To address the limitations in enforcing Black Carbon mitigation in the Arctic, it is necessary to create a top-down mitigation mechanism to reduce levels of Black Carbon. The Systems approach is effective in reducing Black Carbon emissions from the transportation sector, and could be applied to Arctic Shipping. The systems approach has three main parts: adopting clean fuel standards, emissions standards for new vehicles, and programs to reduce emissions from existing vehicles. By adding clauses that mirror the system’s approach to the Polar Code, the shipping companies polluting the Arctic would be forced to internalize their externalities, resulting in significant social benefits. This is also feasible since 1) the goal of the IMO is to protect marine environments from harm and 2) reducing Black Carbon emissions is economically favorable since most of the technology required already exists.
Policy Recommendation #2: IASC Monitoring
This recommendation aims to combat the weak monitoring systems throughout the Arctic in an attempt to strengthen the Arctic Council’s long-term iterative process in reducing Black Carbon pollution. Since Black Carbon monitoring in the Arctic is underfunded and scarce, increasing the number of long term research stations is necessary in determining the effectiveness of mitigation strategies. Instead of allowing states to refuse to take action, this process could be done through the International Arctic Science Committee (IASC), which has ties to each Arctic nation and has its own funding source. By taking responsibility out of the states’ hands, the likelihood of consistent, effective monitoring is increased. However, some states may still be resistant to the idea of having an outside organization monitor pollution, notably Russia, who has rejected any proposals regarding increased Black Carbon monitoring.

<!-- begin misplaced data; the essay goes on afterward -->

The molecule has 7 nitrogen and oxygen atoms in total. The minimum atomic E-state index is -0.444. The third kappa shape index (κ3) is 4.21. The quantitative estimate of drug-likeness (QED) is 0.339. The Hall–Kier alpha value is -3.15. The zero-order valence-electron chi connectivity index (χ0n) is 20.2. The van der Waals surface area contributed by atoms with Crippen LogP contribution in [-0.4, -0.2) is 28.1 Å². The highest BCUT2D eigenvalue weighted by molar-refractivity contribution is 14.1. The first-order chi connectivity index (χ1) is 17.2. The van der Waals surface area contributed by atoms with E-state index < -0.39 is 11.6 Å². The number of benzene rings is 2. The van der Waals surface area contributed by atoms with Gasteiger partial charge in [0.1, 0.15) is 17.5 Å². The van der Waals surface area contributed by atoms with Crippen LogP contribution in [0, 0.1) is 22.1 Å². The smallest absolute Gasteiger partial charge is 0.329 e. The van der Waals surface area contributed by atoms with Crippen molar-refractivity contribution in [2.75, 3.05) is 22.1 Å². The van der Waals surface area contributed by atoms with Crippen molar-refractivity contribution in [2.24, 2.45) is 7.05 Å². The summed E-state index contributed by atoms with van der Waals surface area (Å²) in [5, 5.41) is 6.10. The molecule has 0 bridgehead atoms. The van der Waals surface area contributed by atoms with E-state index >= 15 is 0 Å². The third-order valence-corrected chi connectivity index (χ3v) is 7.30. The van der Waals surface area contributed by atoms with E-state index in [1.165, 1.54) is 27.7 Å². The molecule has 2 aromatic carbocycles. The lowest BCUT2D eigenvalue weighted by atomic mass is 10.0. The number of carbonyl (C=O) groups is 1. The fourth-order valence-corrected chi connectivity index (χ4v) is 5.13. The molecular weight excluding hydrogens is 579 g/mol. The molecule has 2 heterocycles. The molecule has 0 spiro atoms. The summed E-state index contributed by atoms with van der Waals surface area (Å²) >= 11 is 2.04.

Policy Recommendation #3: Adding Black Carbon as a Greenhouse Agent
In order to combat Black Carbon-induced global warming, which contributes to Arctic Amplification, global Black Carbon emissions must be reduced. Therefore, this third recommendation proposes that Black Carbon be added to the global list of greenhouse agents through the United Nations Framework Convention on Climate Change (UNFCCC). Adding Black Carbon to a list of greenhouse agents under an international agreements will result in all signatory nations being obligated to reduce Black Carbon emissions. Although the addition of clauses to international climate agreements is generally unfavorable due to the reductions in states’ economic power, adding Black carbon to this list would be economically favorable. This is because the technology required to reduce Black Carbon emissions already exists, and mitigating Black carbon would have immediate health benefits due to its short atmospheric lifetime.